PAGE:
For as much of a struggle as this was to make i’m still pretty pleased with the results…but I have decided to put off any more jacket/coat sewing for awhile. I just want to make a satisfying girly dress next.
I have purchased all the fabric to make the complete outfit on Simplicity 1070 ( Skirt, crop top, and jacket) but I thought I would try out the skirt first to see how it goes.
I cut and sewed up this skirt on one afternoon and then wore it on a business trip the next day. On its first outing I realized that the knit interfacing I used was not going to work so its been sitting in my closet for a few weeks for me to think of what to do. I finally just removed the facing and cut a new facing this time using just a woven interfacing instead.
Its weird that the pattern very specifically says “Knits Only” but the skirt has a back zip and I think would actually work better in a woven because you wouldn’t have that stretching out on the waistband throughout the day.
The woven interfacing certainly help it fit a little more snugly but I am still having issues with the facing rolling over to the outside despite under stitching. I will have to go back to the drawing board and think of a way to resolve this before I set out making the complete outfit. One thought I had was to do an encased thick elastic waist band that you fold over to the inside so that you still have that same smooth line on the outside and no zipper. The only issue with that is this is supposed to sit 2″ above the waist and I have a feeling that elastic would slide down and sit at the natural waist.
I thought I would start out the new year with an unselfish sew. Actually I felt a bit guilty, this was part of my x-mas presents to Tony and I wasn’t able to get around to sewing before the holidays. I figured I needed to make it before I did any more dresses for myself.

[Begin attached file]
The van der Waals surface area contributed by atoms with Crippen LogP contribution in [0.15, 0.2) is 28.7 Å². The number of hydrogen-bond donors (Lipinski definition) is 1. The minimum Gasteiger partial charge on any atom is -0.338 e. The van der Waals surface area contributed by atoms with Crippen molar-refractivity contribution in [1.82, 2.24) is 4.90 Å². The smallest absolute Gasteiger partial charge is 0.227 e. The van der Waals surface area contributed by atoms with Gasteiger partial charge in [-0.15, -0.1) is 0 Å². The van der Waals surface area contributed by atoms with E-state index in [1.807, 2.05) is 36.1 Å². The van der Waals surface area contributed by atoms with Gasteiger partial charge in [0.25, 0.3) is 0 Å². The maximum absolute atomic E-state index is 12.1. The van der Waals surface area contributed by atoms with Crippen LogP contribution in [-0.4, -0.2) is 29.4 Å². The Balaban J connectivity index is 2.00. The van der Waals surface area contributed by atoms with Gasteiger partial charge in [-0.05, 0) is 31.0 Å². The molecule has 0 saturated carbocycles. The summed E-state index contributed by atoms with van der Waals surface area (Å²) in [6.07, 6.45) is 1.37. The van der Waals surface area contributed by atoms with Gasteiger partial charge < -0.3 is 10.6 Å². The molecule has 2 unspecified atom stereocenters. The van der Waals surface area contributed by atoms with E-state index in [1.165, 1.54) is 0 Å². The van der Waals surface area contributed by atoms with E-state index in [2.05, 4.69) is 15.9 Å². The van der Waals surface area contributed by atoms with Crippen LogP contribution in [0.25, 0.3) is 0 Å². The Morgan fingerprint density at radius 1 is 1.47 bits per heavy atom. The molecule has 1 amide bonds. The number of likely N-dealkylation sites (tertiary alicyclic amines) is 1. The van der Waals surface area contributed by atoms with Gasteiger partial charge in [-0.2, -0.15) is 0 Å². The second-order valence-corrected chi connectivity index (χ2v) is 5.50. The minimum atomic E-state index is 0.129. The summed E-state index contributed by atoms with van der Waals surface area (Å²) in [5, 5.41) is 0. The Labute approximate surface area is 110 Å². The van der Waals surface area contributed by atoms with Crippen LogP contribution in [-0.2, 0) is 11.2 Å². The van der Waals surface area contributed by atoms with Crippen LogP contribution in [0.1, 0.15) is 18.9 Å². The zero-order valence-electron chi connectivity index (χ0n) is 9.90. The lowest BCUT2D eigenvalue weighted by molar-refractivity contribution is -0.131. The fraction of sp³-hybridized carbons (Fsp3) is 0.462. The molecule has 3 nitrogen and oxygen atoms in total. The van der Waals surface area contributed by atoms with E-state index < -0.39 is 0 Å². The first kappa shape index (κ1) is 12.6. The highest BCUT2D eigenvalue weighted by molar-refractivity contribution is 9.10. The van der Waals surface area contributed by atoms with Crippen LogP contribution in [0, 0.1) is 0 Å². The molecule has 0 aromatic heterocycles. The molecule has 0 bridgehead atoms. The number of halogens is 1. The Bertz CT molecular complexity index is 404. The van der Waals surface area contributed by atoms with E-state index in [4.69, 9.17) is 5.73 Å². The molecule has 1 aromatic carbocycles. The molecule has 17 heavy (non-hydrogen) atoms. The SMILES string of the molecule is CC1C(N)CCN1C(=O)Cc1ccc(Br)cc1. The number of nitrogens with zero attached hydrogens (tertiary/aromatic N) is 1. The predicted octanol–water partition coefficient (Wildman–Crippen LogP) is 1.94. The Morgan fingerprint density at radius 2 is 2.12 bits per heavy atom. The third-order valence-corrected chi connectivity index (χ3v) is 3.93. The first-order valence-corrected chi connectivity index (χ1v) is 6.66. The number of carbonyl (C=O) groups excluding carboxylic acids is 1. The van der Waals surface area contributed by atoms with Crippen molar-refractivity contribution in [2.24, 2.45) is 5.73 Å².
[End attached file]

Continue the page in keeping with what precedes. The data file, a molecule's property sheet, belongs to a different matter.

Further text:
I picked up this light weight flannel in a blue and grey buffalo check during a jo-ann 50% off plaid sale. The fabric looked like something he would like so I picked it up. I think he’s pleased with the shirt. It fulfills his suburban lumberjack aesthetic that he strives for.
I used the perlized snaps per his request and they look a lot better then I thought it would. It took me some time futzing around in his toolbox trying to figure out how to attach them, I ended up using some crimping pliars. He loves snaps so I may breakdown and get the actual tool for snaps…we will see.
This is the first non-solid colored shirt that I have made Tony so I cut the button plackets, Cuffs, and Yolk on the bias to give it some visual interest.
I’m still having issues figuring out those darn chimney plackets. I need to just sit down one day and practice doing them on some scrap material.
But Tony is happy so that is all that matters! ( You can’t tell but I think that’s a smile under all the beard)
I made this shirt months ago but it took me until now to get pictures with my reluctant model.
It’s not a color I would have expected him to pick but its not my place to judge. He had originally wanted snaps on this but I felt like the shirt looked too formal for that and he wanted it to wear with his suit so I convinced him to change to grey buttons instead.
The fabric was really light weight broadcloth so the cuffs turned out well.
Next up we have the vest that I made him for Christmas. I was a little disappointed in the fit, despite measuring his chest ahead of time the size I made for him was just a tad too small. He could button it but I thought it was too tight to be comfortable for any extended period. I did some triage since I wasn’t in the mood to unpick the whole thing apart and just moved the buttons over an inch. Now the buttons aren’t centered as they should be but he assures me no one will notice.
I am very happy with how the notched collar turned out. I already have the wool cut out for a waistcoat for myself!